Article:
How to Upload Pictures to the Computer From a Scanner

by Anthony Diaz de la Vega
copy machine image by Mat Hayward from

Scanner provide a simple and efficient way to digitize hard copies of photos and pictures and upload them to your computer's hard drive. Having high-quality digital copies of your most important photos will provide a safety net in case any of your pictures are damaged or destroyed. Keep all of your uploaded photos in an easily identifiable folder and make sure you give them recognizable file names that are descriptive of the photograph.

Step 1

Install any drivers or programs on your computer that are required to operate your scanner. Most scanners will come with an installation CD or DVD that has the required software; read the instruction manual thoroughly and follow the instructions included.

Step 2

Connect the scanner to your computer using the cord included with your scanner. Usually, this will be either a USB cord or 30-pin connector (usually for older computers made prior to 2000). Plug in the cord; your computer will indicate that it has been properly connected with a small message or dialogue box.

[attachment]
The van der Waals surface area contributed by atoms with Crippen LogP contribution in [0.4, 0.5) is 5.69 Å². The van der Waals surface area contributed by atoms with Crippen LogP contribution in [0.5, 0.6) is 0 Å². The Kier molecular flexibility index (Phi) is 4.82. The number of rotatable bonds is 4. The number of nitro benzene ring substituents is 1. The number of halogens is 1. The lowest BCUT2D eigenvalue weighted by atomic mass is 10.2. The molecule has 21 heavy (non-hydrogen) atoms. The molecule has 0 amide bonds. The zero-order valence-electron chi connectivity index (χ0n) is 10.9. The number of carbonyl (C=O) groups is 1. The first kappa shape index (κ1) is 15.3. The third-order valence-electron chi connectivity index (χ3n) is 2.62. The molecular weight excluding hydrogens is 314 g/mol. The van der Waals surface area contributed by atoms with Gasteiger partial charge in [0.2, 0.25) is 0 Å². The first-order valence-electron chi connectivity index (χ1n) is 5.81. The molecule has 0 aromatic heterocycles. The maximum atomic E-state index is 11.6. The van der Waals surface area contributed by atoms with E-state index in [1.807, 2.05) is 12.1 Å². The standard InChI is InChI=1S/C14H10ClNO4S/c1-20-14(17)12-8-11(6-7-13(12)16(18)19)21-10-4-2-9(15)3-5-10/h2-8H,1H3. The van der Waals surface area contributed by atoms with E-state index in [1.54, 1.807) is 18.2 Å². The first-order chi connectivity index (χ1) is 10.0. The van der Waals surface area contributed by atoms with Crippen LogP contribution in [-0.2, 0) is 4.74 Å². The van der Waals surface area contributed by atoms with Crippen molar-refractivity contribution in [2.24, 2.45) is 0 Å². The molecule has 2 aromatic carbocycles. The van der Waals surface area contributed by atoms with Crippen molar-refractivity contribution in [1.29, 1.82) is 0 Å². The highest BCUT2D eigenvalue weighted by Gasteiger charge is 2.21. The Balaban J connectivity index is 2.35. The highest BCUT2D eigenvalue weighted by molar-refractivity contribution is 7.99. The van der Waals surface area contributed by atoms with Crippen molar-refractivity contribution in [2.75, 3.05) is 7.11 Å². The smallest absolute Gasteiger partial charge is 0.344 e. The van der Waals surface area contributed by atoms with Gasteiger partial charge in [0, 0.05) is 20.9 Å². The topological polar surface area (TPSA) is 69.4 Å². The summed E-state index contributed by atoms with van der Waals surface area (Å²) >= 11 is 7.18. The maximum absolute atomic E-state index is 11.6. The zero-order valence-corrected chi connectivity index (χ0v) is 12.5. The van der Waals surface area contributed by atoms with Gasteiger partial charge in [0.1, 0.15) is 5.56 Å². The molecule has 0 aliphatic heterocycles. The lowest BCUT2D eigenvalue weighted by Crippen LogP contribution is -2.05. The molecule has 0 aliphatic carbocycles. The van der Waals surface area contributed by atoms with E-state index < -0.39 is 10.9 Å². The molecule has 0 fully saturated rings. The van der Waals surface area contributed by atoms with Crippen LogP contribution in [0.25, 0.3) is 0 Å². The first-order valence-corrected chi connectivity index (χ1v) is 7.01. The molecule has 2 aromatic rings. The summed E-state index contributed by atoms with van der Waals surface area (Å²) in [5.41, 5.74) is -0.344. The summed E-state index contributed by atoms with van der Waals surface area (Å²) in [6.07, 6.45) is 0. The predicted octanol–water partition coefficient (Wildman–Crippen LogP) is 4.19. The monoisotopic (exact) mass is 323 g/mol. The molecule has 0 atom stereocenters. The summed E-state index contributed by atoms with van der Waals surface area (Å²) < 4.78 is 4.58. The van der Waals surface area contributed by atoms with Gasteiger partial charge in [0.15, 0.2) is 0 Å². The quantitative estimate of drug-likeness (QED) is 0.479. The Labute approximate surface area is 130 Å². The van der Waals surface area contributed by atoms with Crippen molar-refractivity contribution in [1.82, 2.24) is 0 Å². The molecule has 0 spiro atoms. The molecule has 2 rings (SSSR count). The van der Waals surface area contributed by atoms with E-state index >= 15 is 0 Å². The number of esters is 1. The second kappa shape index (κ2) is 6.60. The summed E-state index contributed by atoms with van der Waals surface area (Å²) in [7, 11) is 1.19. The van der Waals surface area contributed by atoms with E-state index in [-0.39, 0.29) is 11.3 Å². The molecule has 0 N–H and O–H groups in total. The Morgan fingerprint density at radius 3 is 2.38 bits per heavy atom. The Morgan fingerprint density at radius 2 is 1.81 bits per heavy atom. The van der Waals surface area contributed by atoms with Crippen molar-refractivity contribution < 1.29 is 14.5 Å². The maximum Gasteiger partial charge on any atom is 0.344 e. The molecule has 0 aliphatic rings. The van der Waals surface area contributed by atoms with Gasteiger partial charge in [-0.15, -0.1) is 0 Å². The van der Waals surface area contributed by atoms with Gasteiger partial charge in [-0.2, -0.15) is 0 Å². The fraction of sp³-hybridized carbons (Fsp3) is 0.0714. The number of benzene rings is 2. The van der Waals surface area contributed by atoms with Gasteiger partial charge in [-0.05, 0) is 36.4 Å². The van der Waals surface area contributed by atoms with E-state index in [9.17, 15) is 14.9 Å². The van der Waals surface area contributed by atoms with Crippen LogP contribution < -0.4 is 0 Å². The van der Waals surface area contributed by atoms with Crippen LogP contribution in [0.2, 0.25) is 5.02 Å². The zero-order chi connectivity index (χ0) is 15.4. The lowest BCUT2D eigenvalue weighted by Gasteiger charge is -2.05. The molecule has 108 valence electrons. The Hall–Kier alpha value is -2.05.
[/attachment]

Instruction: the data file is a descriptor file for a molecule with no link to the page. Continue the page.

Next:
Step 3

Open your scanner's software on the computer. Depending on the model of scanner you have and the program it uses, the exact method of starting your scanner up and uploading photos will differ slightly, but follow the instruction manual to turn it on. Select "File" and pick the "Scan new item" option. Choose your desired folder for saving pictures once the program prompts you to choose a directory.

Carefully place the photo to be scanned facedown on the scanner's glass faceplate. Close the lid slowly. Press the scan button either on the scanner or in your computer's software. Be careful not to move or jostle your desk or scanner in any way while the picture is being scanned, as this may result in defects. Once the scan is done, open your scanner's lid and remove the picture. Repeat the process for each subsequent photo.


  • Avoid scanning objects with sharp edges or jagged surfaces. A small scratch on the glass of your scanner may result in imperfections when scanning other objects. Always lay down a layer of clear acetone paper between irregular objects and your scanning surface to protect the scanning surface from damage.


  • You can choose the type of file in which to save the digital copies of your photos. Certain types of files offer higher resolution, while others are optimal for photo editing or Web use. Pick the right type of file for what you intend to do with your photos.


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About the Author

Anthony Diaz de la Vega has been writing professionally since 2007. His work has appeared on the Celebrity Net Worth website, among other online entities. Vega earned his Bachelor of Arts in philosophy from Alma College.

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